The U.S. Supreme Court on Tuesday upheld the state’s authority to require the exclusive Jonathan Club to publicly renounce discrimination in exchange for allowing the club to improve its beachfront facilities in Santa Monica.
“It’s a part of the process of eliminating this last vestige of institutional bigotry, the country club and the downtown club, that are small enclaves of discrimination,” David A. Lehrer, regional director of the Anti-Defamation League of B’nai B’rith, said of the high court’s decision.
The league led a coalition of minority and women’s groups that asked the California Coastal Commission in 1985 to require the Jonathan Club to publicly declare that it does not discriminate as a condition for a permit allowing the club to improve parking lots, paddle tennis courts and other structures on the club’s beachfront property. The commission approved the requirement in a 9-3 vote.
“What this decision does is vindicate the commission’s position that when someone uses public resources, in this case the beach, that there is no room for illegal discrimination. . . ,” said Jack Liebster, spokesman for the Coastal Commission.
The commission is charged with regulating development along the state’s 1,100-mile coastline. The Jonathan Club leases some of the land from the state on which its facilities are located.
“Certainly we’re disappointed in the decision,” said John R. Shiner, general counsel for the private, 3,000-member club, which also maintains a facility in downtown Los Angeles.
“We feel as strongly now as we ever did that the Coastal Commission exceeded its jurisdiction . . . in imposing that kind of condition on the (development) permit that it issued.”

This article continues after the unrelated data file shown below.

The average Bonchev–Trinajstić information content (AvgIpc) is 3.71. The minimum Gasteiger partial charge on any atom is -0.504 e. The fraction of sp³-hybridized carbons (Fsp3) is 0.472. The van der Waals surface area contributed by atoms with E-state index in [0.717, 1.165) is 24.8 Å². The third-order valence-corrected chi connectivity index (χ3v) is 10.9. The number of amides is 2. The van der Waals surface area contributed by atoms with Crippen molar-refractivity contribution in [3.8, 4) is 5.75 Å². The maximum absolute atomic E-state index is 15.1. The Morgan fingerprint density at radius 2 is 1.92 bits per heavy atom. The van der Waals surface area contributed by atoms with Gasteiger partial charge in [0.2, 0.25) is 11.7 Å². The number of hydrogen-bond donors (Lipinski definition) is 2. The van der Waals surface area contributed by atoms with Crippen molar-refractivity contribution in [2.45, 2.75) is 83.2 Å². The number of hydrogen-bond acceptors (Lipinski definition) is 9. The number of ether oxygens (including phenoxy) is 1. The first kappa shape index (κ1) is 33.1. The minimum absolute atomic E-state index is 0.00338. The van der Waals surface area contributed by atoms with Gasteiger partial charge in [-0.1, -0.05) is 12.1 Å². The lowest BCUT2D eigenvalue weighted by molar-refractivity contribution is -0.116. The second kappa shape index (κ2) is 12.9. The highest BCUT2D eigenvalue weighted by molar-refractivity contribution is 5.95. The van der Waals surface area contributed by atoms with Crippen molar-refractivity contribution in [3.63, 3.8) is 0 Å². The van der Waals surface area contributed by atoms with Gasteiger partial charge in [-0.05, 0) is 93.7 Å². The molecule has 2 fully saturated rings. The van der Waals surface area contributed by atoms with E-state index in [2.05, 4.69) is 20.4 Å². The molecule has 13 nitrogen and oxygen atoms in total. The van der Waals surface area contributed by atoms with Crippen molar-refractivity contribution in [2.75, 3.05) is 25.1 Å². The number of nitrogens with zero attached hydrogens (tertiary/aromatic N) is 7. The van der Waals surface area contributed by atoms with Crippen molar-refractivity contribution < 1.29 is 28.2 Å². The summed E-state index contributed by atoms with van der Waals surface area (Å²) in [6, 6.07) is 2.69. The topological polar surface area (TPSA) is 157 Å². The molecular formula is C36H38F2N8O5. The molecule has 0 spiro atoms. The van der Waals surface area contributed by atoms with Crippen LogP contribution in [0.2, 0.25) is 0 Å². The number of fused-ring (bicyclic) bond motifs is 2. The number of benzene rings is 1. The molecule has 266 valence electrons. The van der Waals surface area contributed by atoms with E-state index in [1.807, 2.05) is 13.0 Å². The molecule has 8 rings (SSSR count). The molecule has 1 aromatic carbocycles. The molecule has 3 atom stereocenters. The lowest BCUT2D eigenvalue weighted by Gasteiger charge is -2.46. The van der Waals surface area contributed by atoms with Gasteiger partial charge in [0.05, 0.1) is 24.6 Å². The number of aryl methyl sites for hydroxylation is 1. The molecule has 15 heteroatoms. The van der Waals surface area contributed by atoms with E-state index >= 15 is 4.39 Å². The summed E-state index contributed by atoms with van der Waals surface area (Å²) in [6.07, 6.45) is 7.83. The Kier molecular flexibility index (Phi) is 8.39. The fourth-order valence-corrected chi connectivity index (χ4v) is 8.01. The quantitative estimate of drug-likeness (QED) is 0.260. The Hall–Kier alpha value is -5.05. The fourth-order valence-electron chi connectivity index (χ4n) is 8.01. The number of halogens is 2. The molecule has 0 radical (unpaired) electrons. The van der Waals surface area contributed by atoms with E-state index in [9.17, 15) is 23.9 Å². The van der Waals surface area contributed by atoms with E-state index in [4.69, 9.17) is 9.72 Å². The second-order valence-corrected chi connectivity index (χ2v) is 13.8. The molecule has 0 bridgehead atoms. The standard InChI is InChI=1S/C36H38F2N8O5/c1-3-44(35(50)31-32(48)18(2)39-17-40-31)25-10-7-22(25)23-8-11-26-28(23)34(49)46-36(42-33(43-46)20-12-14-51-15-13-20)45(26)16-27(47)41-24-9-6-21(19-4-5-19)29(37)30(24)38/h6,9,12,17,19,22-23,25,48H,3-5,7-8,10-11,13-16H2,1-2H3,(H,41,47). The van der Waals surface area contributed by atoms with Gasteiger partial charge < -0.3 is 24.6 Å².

Shiner said the club’s attorneys have not yet had time to decide their next legal move. But others suggested that the Supreme Court’s decision all but forecloses the possibility of further legal appeals.
The Jonathan Club has been long criticized by organizations representing women and minorities for allegedly restricting its membership to white Christian men.
‘Does Not Discriminate’
However, Shiner said, “The club does not in fact discriminate in connection with its membership policies and practices,” adding that nothing in the organization’s bylaws restricts membership on the basis of race, gender or religion.
Shiner said the club challenged the Coastal Commission in court only because its members believe “that administrative bodies like the Coastal Commission simply have no business intruding into the internal affairs of private organizations.”
Technically, the Supreme Court on Tuesday refused the Jonathan Club’s request to reconsider a ruling handed down last January by the California Court of Appeal. In that decision, the appellate court concluded that there was sufficient “entanglement” between club and the state, which acts as a landlord for part of the club’s property, to justify the commission’s action.
“Faced with the possibility of invidious discrimination on public property here, which the club refused to deny, the commission properly avoided placing the state’s power, property and prestige behind the club’s reputed membership policy,” wrote Appellate Justice Arleigh Woods.
The club contends that a Coastal Commission development permit was required only for improvements on land that the club owns outright. Improvements on land leased from the state were exempted from the requirement for a commission permit under an agreement reached with the state several years ago, Shiner said.
However, Liebster said the Coastal Commission has always maintained that permits are required for both the leased and privately owned property.